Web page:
Nine

Confession #105: I Don't Believe in Looming

Oct
12

Recently I stumbled across some old episodes of the TV show "Who Do You Think You Are?" Here in the US, the show has been running for eight seasons; the UK original is going on thirteen. Among the celebrities who have traced their roots on the UK version are David Tennant and several other actors associated with the program in one way or another (e.g., John Hurt, Mark Gatiss).

When I got to the US episode on actress Ashley Judd, I was startled to discover that she and I share a 10-great grandfather (making us 11th cousins). That triggered my genealogy bug again, and for the last few days I've been poking around to see if there are any new records to be found online since last I looked.

This was all in the back of my head, then, when I sat down to think about what to blog about next. Was there a way to bring genealogy into a discussion of the Whoniverse (spoiler: there's always a way)? Having discarded ideas about discussing characters like Kate Stewart (daughter of Brigadier Alastair Gordon Lethbridge-Stewart) or our favorite UNIT scientist Osgood (some relation to the UNIT sergeant of the same surname?), I decided to focus on the Doctor himself.

Enter looming. For those of you who may not have read (or possibly even heard of) the Virgin New Adventures (NA) series of novels, these books continued the Seventh Doctor's story after the final televised adventure Survival. Two of these novels (Cat's Cradle: Time's Crucible and Lungbarrow) included revelations about Time Lord history and how their biology was altered so that they could not reproduce sexually. Instead, new Time Lords are "loomed," or reproduced on special bio-engineering machines from extant genetic material, and "born" as adults.

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Nu-View #17: The End of Our Beginning

Mar
26

Bad Wolf / The Parting of the Ways (Series One, Eps. 12-13; 2005)
Viewed 20 Mar 2014

Doctor/Companion: Nine, Rose Tyler
Stars: Christopher Eccleston, Billie Piper
Preceding Story: Boom Town (Nine, Rose)
Succeeding Story: The Christmas Invasion (Ten, Rose)

    The Doctor plops himself down into a big, red comfy chair in the Diary Room, looks straight at the camera, and declares in disbelief, "You have got to be kidding!" Oh, Doctor... How could you predict my reaction to this past weekend so perfectly?

    As the Ladies sit down together to watch the final two episodes of Nine's all-too-short tenure, I'm finally happy and relaxed. I've spent a frantic week preparing to put our house back on the market, and it's finally wrapped up; the listing will go live the next day. The only downer is knowing we're saying goodbye (again) to the Doctor who started my love affair with this whole crazy show.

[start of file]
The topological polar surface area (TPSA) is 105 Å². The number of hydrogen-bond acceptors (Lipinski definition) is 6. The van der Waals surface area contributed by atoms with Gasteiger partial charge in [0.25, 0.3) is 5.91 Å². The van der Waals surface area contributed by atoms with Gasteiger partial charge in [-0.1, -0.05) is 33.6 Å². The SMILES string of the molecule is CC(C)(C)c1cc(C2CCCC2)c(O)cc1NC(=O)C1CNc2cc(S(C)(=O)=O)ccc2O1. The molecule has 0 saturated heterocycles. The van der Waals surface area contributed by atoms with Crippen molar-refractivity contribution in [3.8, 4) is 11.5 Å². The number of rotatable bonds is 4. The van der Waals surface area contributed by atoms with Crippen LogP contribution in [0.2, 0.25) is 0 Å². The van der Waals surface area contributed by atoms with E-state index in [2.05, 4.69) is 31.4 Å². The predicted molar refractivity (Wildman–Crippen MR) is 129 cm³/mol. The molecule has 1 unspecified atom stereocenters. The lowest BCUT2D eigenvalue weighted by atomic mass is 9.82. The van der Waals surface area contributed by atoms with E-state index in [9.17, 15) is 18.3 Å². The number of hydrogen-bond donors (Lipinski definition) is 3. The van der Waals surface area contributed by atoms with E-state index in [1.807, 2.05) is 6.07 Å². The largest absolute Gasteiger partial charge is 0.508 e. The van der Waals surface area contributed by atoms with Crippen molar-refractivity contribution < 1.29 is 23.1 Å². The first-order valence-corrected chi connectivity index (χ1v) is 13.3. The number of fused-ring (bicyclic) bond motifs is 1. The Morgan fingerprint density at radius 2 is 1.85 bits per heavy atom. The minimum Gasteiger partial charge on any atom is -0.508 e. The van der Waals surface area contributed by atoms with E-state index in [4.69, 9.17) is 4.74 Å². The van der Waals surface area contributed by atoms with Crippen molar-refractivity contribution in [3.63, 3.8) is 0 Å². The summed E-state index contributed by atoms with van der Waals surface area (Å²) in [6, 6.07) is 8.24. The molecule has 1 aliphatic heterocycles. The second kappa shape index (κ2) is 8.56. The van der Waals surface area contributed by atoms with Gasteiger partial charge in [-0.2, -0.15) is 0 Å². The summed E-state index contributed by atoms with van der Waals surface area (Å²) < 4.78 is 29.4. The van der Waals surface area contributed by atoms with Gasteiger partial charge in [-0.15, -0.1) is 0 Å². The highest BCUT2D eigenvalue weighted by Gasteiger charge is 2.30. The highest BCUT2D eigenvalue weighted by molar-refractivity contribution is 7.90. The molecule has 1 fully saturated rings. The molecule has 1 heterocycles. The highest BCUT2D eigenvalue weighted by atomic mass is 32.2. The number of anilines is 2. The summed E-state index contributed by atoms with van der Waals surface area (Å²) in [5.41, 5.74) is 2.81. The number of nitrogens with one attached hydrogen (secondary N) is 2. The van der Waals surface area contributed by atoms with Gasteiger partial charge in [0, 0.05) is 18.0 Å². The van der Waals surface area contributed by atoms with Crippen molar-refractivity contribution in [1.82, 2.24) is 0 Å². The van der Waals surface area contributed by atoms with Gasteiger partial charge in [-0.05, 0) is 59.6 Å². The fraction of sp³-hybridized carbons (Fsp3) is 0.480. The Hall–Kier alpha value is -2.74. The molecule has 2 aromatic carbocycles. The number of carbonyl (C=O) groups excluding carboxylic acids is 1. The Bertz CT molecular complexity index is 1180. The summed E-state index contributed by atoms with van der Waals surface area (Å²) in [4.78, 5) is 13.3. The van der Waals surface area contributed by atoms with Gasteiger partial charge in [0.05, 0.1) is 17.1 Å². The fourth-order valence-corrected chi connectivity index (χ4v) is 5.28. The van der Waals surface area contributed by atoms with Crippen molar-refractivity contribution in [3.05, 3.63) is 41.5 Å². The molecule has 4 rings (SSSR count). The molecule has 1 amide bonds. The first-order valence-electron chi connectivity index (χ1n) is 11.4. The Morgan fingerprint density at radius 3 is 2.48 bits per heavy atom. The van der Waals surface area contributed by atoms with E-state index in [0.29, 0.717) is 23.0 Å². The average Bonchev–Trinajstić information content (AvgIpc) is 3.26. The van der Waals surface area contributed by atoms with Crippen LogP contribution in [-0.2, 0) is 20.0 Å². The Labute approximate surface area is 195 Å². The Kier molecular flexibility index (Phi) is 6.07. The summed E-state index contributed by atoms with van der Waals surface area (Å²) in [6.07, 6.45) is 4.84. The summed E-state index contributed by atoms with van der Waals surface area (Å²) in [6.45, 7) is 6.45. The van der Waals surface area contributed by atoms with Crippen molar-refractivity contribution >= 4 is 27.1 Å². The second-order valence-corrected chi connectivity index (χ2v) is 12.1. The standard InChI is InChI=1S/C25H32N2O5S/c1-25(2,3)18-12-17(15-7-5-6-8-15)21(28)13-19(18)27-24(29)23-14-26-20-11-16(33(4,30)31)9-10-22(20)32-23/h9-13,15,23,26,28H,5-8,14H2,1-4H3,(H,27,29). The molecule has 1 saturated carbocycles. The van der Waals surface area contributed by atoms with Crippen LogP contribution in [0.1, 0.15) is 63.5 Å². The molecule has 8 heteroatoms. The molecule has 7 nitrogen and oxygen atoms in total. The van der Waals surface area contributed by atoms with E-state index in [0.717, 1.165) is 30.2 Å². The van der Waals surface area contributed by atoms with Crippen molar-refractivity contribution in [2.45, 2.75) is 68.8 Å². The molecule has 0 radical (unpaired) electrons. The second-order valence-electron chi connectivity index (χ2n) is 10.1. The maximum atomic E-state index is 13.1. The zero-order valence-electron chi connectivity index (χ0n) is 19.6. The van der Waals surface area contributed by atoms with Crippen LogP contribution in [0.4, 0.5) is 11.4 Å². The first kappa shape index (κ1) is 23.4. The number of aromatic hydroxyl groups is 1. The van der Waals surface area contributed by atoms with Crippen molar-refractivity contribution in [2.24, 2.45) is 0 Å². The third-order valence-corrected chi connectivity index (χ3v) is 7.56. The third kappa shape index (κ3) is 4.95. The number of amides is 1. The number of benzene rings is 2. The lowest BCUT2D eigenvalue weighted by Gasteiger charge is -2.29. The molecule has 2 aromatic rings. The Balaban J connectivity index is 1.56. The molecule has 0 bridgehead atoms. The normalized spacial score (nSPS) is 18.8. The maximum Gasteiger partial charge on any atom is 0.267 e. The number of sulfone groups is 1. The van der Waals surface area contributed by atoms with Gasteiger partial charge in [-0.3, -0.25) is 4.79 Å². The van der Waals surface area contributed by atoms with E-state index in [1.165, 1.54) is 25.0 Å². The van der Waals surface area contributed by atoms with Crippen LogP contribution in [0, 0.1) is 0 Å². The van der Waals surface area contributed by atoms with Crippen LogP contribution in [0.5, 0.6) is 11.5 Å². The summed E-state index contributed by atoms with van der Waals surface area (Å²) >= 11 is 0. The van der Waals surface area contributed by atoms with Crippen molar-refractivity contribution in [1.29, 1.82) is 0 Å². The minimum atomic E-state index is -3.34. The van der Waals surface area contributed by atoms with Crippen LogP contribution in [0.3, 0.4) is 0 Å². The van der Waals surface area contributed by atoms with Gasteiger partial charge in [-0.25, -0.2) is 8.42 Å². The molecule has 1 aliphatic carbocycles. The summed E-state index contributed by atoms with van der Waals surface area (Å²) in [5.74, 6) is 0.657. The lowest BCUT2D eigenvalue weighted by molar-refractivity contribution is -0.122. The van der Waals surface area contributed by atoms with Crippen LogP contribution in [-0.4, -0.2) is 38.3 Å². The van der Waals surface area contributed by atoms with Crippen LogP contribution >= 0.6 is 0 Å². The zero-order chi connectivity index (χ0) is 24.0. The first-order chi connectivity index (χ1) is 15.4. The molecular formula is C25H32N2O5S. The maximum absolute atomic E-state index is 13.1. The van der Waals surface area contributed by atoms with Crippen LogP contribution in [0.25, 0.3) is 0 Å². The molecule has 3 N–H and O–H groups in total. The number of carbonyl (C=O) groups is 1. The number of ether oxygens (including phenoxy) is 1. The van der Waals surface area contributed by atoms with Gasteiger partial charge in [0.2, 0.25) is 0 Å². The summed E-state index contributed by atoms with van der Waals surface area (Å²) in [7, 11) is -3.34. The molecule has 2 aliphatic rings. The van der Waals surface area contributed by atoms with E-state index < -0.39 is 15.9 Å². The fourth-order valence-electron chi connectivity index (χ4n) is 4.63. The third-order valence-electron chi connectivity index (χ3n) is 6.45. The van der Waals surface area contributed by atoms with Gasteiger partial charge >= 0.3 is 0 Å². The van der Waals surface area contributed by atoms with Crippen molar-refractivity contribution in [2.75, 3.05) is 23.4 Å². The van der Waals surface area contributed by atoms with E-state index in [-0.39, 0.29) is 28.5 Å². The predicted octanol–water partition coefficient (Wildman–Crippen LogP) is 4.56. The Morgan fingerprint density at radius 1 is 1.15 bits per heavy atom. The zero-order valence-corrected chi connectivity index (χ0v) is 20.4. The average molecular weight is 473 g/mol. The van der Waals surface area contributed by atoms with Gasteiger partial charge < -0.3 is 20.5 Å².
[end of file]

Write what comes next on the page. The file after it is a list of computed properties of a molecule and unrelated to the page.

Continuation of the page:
We're all ready for a good time. As the TARDIS crew each settle into the games in which they've been inserted, the quips fly around the room. Trin-E and Zu-Zana use the defabricator on Jack, who then assures them, "Ladies, your viewing figures just went up."

    jA's eyes sparkle. "I'd like to be watching that channel!"

    Over with the Anne Droid, Rose's competitor Rodrick (played by Paterson Joseph, an actor whose name has popped up now and again in "who could be the next Doctor" lists) explains the most basic rules of the Game Station to her. "It's play—or die."

    "Sounds like it's play and die," corrects jE.

    When the tension rises, though, we fall mostly silent. I can't help but admire RTD's skill with a slow burn. He knows how to reveal each plot point, little by little until the audience comes to the obvious conclusion just as we're meant to. The story is lent even more gravitas by Eccleston's masterful performance. He is powerful here, a man visibly damaged by his recent history.

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    Nu-View #16: Dining with the Enemy

    Feb
    26

    Boom Town (Series One, Ep. 11; 2005)
    Viewed 11 Feb 2014

    Doctor/Companion: Nine, Rose Tyler
    Stars: Christopher Eccleston, Billie Piper
    Preceding Story: The Doctor Dances (Nine, Rose)
    Succeeding Story: Bad Wolf (Nine, Rose)

      The fact that we happened to watch this particular episode the day before I left for Gally was totally fortuitous for me. Among other things, having it fresh in my mind helped me appreciate having Annette Badland (who played Margaret / Blon Fel-Fotch Passameer-Day Slitheen) at the con.

      Better yet, the re-watch reminded me what a profound episode it is.

      It begins with a reminder of how we first met the unfortunate Slitheen family. "I hate those guys," interjects jA. "They're ishy." And it seems "Margaret" hasn't changed much beneath, even if she has taken on an air of public service, heading up the Blaidd Drwg project.